I don’t know anyone who cares more or knows more about Montgomery County public schools then Joseph Hawkins, a senior study director at the Westat research company.It seems to me counter-intuitive to believe that putting kids in the IB program will "work" when too many of them--supposedly the best of them--can't succeed in college.
He tried in 2000 to start a charter school in the county to challenge low-income minority kids. The Board of Education said no, concerned, among other things, that the charter’s plan to have all students in the International Baccalaureate diploma program was too strenuous.
Hawkins still wants more rigorous classes for the students least likely to be in them. In a recent post on the Rockville Patch blog, he suggested the following: At the eight county schools that offer IB classes, black students must go for the full IB diploma, which requires six three-to-five-hour exams and a 4,000-word research paper. His reasons are interesting...
“Now I know it sounds simple,” he wrote, “but to close gaps, schools must make the students who are behind (e.g., black students) run faster. And if they do not, then gaps remain.” He said he italicized the word “make” because “it does come down to a requirement. There is no negotiating excellence and better outcomes.”
Hawkins and the other charter school backers said making the IB diploma the ultimate goal would transform the usual easy-going, let’s-get-everybody-graduated atmosphere of the typical U.S. high school. With the IB diploma as the goal, “you might need five years of high school to make that happen for some, and that might include going to school six days a week and not five,” Hawkins said.Oh, I definitely see the teachers unions getting on board with that. Not. It would have to be a charter school.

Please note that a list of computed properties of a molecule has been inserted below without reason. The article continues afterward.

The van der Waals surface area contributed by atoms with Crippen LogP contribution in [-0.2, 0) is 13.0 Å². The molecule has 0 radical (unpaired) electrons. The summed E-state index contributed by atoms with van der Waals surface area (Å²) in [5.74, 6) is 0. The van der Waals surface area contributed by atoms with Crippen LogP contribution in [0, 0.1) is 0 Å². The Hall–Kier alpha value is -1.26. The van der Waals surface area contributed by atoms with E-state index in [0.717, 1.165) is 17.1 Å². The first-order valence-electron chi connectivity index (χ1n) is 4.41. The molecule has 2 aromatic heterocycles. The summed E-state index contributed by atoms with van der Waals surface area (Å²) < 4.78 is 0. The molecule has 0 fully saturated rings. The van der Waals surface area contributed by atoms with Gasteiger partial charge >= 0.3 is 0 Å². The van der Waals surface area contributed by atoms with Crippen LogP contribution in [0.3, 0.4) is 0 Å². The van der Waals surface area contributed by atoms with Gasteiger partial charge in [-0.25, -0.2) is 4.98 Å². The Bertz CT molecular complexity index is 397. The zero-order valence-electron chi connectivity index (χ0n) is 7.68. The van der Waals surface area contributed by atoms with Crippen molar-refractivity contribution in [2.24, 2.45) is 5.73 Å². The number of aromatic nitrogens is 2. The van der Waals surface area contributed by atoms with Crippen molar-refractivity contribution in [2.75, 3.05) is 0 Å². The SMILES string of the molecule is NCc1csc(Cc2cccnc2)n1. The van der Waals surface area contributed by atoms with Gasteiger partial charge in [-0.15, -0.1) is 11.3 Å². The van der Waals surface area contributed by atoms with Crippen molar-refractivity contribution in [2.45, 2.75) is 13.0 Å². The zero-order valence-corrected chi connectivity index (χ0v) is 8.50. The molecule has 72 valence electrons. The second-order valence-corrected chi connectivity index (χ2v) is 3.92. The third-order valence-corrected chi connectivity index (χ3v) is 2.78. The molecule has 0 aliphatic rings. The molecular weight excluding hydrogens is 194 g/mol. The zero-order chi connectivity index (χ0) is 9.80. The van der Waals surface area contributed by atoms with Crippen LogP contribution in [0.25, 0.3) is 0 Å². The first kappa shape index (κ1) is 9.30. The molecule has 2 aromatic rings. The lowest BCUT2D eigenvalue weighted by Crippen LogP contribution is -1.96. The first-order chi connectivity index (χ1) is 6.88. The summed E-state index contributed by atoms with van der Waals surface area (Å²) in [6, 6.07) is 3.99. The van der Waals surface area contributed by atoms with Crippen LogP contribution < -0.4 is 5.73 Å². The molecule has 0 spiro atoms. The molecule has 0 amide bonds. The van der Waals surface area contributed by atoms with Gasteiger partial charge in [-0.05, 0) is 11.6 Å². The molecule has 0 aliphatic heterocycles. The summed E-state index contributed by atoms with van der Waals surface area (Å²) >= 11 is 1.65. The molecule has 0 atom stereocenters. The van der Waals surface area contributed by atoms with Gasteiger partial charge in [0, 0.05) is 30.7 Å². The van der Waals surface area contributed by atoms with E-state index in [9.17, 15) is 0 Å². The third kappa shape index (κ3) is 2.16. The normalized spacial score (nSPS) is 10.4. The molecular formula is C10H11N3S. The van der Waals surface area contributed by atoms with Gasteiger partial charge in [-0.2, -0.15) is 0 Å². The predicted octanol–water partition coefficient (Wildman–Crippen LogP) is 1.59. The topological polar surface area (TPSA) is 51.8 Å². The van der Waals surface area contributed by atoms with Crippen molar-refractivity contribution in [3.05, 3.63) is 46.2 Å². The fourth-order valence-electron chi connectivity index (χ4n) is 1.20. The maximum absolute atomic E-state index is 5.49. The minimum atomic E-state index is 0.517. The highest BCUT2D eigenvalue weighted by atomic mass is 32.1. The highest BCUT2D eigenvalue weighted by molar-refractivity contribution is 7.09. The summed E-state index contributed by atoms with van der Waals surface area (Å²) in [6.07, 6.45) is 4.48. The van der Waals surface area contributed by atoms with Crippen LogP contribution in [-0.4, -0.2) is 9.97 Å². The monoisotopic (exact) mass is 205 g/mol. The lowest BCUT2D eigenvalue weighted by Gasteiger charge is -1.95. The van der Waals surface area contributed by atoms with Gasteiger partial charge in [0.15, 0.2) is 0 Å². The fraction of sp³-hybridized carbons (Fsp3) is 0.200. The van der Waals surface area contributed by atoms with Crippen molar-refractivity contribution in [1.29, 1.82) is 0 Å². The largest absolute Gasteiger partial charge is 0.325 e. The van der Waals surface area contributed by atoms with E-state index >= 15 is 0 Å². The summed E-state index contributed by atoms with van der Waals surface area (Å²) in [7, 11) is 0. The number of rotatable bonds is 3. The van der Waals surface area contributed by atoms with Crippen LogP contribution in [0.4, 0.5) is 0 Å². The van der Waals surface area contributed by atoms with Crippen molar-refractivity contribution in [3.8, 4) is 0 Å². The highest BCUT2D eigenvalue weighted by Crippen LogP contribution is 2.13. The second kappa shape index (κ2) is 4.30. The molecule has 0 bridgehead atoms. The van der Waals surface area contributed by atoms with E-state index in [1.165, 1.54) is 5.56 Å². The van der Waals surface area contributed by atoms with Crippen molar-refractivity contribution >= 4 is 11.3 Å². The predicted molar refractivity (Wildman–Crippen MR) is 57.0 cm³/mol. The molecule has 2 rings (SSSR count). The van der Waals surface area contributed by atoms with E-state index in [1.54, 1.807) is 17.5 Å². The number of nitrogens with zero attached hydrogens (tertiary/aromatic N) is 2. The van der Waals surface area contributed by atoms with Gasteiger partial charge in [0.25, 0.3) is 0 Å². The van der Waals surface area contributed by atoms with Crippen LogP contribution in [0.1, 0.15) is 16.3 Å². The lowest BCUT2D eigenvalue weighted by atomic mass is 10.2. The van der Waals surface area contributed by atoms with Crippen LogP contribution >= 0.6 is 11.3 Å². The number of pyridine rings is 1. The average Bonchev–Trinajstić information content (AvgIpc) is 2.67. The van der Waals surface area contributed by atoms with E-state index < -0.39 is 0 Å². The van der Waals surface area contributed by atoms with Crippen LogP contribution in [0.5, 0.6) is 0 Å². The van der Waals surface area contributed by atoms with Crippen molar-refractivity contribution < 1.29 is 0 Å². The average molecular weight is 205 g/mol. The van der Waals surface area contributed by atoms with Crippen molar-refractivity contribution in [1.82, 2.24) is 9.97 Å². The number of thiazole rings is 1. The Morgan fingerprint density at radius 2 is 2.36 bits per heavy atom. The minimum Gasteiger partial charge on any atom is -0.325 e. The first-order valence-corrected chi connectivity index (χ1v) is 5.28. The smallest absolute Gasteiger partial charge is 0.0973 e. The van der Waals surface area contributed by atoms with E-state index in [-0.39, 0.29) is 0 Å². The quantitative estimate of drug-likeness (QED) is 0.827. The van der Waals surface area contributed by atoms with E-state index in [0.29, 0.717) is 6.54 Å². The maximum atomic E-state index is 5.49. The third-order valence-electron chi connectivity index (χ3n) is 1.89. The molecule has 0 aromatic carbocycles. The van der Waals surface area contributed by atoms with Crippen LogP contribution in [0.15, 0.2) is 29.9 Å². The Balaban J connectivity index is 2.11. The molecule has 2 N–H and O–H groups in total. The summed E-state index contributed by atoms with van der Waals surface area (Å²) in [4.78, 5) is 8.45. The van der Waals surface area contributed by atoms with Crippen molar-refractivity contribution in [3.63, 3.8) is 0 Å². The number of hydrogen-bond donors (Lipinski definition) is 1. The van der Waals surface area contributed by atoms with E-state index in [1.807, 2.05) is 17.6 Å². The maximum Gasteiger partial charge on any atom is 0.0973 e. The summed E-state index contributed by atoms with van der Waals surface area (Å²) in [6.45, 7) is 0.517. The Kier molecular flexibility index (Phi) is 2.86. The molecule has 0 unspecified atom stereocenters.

How do we address the racial discrimination that would be inherent in such a school setup?
If we want to find something positive in that story, though, at least we can see that someone wants to set and enforce high standards. What happens when dumb people want to become teachers? I wrote a harshly-worded post on the subject almost 5 years ago, and now we face the issue again:
Is arithmetic racist? Are English and science and art?Kimba Wood? Where have we heard of this genius jurist before?
These might seem like stupid questions, but — speaking of stupid — a federal judge says the answer is yes, they are, and slapped New York City with a judgment that could cost the school system hundreds of millions.
The case involves a 16-year-old lawsuit, a handful of unqualified teachers who tried to cast their own failures as a civil-rights violation — and the lefty lawyers who have abetted their cause...
As a former city teacher told The Post, the exam is “high-school level, so anyone with a high-school [diploma] should be able to pass it, regardless of race.”
But that hasn’t been the case. Back in the 1990s, whites passed at far higher rates than blacks and Hispanics.
And when the test was first rolled out, some folks who had been teaching for years were required to take it — but failed.
They were clearly unfit for full-time teaching and were demoted to substitutes, losing salary and seniority.
And they didn’t like that.
So in 1996, some of them turned to activist lawyers and sued the city to have their jobs and pay restored. The case has been kicking around the courts ever since.
Their claim: Since black and Hispanic applicants failed the tests more often than whites, the tests were ipso facto racist.
It’s an embarrassing thing to believe.
The questions on the exam are race-blind and measure basic academic skills. Passing the test doesn’t prove someone will make a brilliant teacher — but no one who fails should be within a mile of a city classroom...
There’s nothing racist about the LAST.
And that fact can’t be sued away.
Yet last week, in the latest twist in this 16-year-old case, Judge Kimba Wood found that the LAST had a “disparate impact” on black and Hispanic applicants and violated Title VII of the Civil Rights Act of 1964.
Who's more stupid, Kimba Wood or the college-educated adults that can't pass a junior-high level test?
I'm curious what Randi Weingarten, she of the "teacher bar exam", thinks of this.